United States District Court, S.D. Mississippi, Northern Division
Carlton W. Reeves UNITED STATES DISTRICT JUDGE
the Court is the defendants' motion for summary judgment.
The matter is fully briefed and ready for review.
Factual and Procedural History
February 2016, David Todd Cotten was hired as a salesman for
Cimline, Inc., a manufacturer and distributor of
road-patching equipment. His sales territory included the
southeastern United States. He signed a contract agreeing
that if he ever left Cimline, he would not compete with its
business for one year in the entire lower 48 states.
months later, Cotten was terminated. He was presented a
separation agreement and given 21 days to consider it. Cotten
then signed the separation agreement which, among other
things, confirmed the non-compete, waived his rights to sue
Cimline, and outlined approximately $20, 000 in compensation
he would receive as part of his separation. About $18, 000 of
that sum stemmed from commissions for his 2016 sales; the
remainder was two weeks' salary.
began working for one of Cimline's competitors in early
2017. Cimline wrote letters to him-and to the
competitor-objecting to the employment.
Cotten sued Cimline and its parent company, Plymouth
Industries, for declaratory and injunctive relief in the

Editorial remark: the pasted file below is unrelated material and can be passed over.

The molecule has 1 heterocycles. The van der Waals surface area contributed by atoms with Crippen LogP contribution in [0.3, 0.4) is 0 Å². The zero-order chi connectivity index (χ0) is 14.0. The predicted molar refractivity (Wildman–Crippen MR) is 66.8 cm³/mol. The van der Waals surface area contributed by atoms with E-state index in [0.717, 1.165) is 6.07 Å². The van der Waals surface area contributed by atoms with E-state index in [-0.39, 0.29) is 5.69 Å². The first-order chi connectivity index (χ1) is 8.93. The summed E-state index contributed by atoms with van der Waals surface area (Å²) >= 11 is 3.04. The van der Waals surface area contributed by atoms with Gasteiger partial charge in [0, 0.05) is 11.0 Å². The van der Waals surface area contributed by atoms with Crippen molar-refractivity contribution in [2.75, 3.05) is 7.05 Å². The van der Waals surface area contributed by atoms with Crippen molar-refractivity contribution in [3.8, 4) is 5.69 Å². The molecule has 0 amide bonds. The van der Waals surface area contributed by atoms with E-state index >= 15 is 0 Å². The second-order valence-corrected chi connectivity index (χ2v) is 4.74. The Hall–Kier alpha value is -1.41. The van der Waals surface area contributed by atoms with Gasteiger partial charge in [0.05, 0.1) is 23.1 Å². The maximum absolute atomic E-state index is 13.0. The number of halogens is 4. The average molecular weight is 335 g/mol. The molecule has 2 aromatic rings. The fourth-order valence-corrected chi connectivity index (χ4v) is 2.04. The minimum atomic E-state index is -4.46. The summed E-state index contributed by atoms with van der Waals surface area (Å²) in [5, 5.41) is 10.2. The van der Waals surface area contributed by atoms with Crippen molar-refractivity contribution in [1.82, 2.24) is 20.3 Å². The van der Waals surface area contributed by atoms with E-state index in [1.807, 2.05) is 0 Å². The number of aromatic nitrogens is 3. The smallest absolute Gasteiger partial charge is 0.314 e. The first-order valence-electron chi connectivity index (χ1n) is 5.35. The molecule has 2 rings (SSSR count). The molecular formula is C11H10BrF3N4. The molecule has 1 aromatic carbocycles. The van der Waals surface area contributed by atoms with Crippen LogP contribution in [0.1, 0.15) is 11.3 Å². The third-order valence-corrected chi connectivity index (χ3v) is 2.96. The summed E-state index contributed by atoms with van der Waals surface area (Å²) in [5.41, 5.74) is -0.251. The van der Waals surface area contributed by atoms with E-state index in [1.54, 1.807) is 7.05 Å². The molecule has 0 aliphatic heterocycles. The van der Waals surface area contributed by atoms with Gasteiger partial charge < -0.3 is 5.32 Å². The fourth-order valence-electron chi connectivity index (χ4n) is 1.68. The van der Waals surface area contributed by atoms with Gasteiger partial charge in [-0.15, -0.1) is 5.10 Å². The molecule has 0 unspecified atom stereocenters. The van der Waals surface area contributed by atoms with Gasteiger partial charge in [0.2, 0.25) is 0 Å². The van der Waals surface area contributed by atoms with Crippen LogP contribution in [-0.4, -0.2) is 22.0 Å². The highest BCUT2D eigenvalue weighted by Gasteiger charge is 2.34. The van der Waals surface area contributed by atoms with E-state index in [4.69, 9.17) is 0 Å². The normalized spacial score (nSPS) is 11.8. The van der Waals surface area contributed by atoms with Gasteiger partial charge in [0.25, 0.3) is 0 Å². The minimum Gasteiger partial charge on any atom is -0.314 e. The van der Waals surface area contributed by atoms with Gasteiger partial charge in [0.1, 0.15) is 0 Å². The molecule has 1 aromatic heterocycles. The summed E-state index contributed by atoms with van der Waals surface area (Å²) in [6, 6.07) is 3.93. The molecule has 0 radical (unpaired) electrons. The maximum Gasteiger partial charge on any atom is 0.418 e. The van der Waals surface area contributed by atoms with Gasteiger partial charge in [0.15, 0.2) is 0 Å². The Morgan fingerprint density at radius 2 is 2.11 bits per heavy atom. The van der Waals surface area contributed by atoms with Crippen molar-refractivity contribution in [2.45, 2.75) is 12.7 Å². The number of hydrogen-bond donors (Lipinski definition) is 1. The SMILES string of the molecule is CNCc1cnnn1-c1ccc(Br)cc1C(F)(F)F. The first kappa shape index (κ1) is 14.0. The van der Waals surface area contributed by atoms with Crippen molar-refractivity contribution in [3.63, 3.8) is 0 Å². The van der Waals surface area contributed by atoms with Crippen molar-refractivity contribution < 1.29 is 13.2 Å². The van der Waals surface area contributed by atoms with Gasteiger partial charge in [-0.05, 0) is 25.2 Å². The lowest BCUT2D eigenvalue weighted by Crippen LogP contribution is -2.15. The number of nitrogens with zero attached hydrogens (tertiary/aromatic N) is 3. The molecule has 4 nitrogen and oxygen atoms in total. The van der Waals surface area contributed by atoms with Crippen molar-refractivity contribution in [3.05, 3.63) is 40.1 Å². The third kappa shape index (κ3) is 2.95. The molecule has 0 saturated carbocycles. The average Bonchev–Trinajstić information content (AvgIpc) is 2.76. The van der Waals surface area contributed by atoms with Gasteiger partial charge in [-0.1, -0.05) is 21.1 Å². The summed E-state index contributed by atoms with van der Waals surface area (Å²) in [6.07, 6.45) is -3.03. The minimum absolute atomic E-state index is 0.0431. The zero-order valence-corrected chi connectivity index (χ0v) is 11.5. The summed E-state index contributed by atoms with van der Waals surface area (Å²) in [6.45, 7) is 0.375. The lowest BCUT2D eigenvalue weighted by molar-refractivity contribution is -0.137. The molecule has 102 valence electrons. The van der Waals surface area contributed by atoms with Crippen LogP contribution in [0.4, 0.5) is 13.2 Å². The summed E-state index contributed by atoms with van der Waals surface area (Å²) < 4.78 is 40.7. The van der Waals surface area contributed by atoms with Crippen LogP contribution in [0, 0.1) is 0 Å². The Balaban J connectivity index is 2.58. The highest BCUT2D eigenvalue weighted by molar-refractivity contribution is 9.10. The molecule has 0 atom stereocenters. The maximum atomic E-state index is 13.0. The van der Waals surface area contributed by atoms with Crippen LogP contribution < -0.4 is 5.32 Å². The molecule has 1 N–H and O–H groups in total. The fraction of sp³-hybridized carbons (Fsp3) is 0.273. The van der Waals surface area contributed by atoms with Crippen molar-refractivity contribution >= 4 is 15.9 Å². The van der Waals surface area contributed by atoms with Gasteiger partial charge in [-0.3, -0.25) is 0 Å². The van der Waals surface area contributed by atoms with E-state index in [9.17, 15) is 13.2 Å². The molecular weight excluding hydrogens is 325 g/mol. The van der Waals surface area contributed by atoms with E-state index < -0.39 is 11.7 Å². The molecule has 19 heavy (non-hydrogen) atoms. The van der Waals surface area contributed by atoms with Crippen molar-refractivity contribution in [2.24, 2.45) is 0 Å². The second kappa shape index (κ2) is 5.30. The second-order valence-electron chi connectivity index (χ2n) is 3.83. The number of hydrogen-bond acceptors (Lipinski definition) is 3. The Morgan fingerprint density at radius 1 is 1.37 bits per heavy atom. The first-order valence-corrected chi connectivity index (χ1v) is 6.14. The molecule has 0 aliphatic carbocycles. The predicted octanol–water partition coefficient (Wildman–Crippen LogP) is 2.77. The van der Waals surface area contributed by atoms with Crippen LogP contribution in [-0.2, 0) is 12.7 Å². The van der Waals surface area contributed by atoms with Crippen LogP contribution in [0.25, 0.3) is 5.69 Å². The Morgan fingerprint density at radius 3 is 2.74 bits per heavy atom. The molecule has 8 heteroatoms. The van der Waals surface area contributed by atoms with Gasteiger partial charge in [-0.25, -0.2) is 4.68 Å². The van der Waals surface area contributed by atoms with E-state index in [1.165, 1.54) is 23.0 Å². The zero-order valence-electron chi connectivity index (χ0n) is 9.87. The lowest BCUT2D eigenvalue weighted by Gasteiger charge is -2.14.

Chancery Court of Rankin County, Mississippi. He sought to
invalidate the non-compete clause and work without
April 2017, the defendants removed the matter to this Court
pursuant to diversity jurisdiction. This motion followed. In
it, the defendants argue that Cotten waived his right to
bring this suit by signing the December 2016 separation
agreement. Cotten contends that the separation agreement and
the non-compete clause in it are void.
judgment is appropriate when “the movant shows that
there is no genuine dispute as to any material fact and the
movant is entitled to judgment as a matter of law.”
Fed.R.Civ.P. 56(a). A party seeking to avoid summary judgment
must identify admissible evidence in the record showing a
fact dispute. Id. at 56(c)(1). “Once a summary
judgment motion is made and properly supported, the nonmovant
must go beyond the pleadings and designate specific facts in
the record showing that there is a genuine issue for trial.
Neither ‘conclusory allegations' nor
‘unsubstantiated assertions' will satisfy the
nonmovant's burden.” Wallace v. Tex. Tech
Univ., 80 F.3d 1042, 1047 (5th Cir. 1996) (quotation
marks and citations omitted).
Court views the evidence and draws reasonable inferences in
the light most favorable to the nonmovant. Maddox v.
Townsend and Sons, Inc., 639 F.3d 214, 216 (5th Cir.
2011). But the Court will not, “in the absence of any
proof, assume that the nonmoving party could or would prove
the necessary facts.” McCallum Highlands, Ltd. v.
Wash. Capital Dus, Inc., 66 F.3d 89, 92 (5th Cir. 1995),
as revised on denial of reh'g, 70 F.3d 26 (5th
because this case is proceeding in diversity, the applicable
substantive law would be that of the forum state. Capital
City Ins. Co. v. Hurst, 632 F.3d 898, 902 (5th Cir.
2011). But here, in the separation agreement, the parties
agreed that any dispute would be governed by Minnesota